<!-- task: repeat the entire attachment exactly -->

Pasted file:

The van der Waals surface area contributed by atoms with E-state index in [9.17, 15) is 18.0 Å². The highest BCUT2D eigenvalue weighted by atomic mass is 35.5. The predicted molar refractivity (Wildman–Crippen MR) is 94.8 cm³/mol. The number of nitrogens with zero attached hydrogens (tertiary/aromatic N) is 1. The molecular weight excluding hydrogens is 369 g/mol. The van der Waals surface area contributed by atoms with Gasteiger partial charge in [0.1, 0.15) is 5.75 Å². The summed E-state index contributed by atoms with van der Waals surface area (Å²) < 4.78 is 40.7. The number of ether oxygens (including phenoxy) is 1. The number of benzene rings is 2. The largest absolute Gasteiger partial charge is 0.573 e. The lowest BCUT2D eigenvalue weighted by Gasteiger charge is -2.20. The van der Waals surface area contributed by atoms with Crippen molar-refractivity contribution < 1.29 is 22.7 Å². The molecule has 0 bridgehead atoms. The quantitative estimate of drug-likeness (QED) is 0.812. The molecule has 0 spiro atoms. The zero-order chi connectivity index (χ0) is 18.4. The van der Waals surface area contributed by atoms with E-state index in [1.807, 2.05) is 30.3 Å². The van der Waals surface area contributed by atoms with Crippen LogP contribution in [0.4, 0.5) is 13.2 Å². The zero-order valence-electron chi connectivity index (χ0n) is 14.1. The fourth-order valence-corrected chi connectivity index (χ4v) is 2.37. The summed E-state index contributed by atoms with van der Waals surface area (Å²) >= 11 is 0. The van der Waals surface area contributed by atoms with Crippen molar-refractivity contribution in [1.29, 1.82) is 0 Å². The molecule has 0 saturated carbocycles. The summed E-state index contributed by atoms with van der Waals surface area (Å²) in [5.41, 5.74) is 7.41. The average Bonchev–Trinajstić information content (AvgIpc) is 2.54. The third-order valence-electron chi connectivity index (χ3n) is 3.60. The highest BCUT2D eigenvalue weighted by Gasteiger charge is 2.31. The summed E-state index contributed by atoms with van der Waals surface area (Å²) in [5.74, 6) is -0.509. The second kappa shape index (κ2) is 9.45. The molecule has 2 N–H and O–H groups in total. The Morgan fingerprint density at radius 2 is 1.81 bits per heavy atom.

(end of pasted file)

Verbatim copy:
The van der Waals surface area contributed by atoms with E-state index in [9.17, 15) is 18.0 Å². The highest BCUT2D eigenvalue weighted by atomic mass is 35.5. The predicted molar refractivity (Wildman–Crippen MR) is 94.8 cm³/mol. The number of nitrogens with zero attached hydrogens (tertiary/aromatic N) is 1. The molecular weight excluding hydrogens is 369 g/mol. The van der Waals surface area contributed by atoms with Gasteiger partial charge in [0.1, 0.15) is 5.75 Å². The summed E-state index contributed by atoms with van der Waals surface area (Å²) < 4.78 is 40.7. The number of ether oxygens (including phenoxy) is 1. The number of benzene rings is 2. The largest absolute Gasteiger partial charge is 0.573 e. The lowest BCUT2D eigenvalue weighted by Gasteiger charge is -2.20. The van der Waals surface area contributed by atoms with Crippen molar-refractivity contribution < 1.29 is 22.7 Å². The molecule has 0 bridgehead atoms. The quantitative estimate of drug-likeness (QED) is 0.812. The molecule has 0 spiro atoms. The zero-order chi connectivity index (χ0) is 18.4. The van der Waals surface area contributed by atoms with E-state index in [1.807, 2.05) is 30.3 Å². The van der Waals surface area contributed by atoms with Crippen LogP contribution in [0.4, 0.5) is 13.2 Å². The zero-order valence-electron chi connectivity index (χ0n) is 14.1. The fourth-order valence-corrected chi connectivity index (χ4v) is 2.37. The summed E-state index contributed by atoms with van der Waals surface area (Å²) >= 11 is 0. The van der Waals surface area contributed by atoms with Crippen molar-refractivity contribution in [1.29, 1.82) is 0 Å². The molecule has 0 saturated carbocycles. The summed E-state index contributed by atoms with van der Waals surface area (Å²) in [5.41, 5.74) is 7.41. The average Bonchev–Trinajstić information content (AvgIpc) is 2.54. The third-order valence-electron chi connectivity index (χ3n) is 3.60. The highest BCUT2D eigenvalue weighted by Gasteiger charge is 2.31. The summed E-state index contributed by atoms with van der Waals surface area (Å²) in [5.74, 6) is -0.509. The second kappa shape index (κ2) is 9.45. The molecule has 2 N–H and O–H groups in total. The Morgan fingerprint density at radius 2 is 1.81 bits per heavy atom.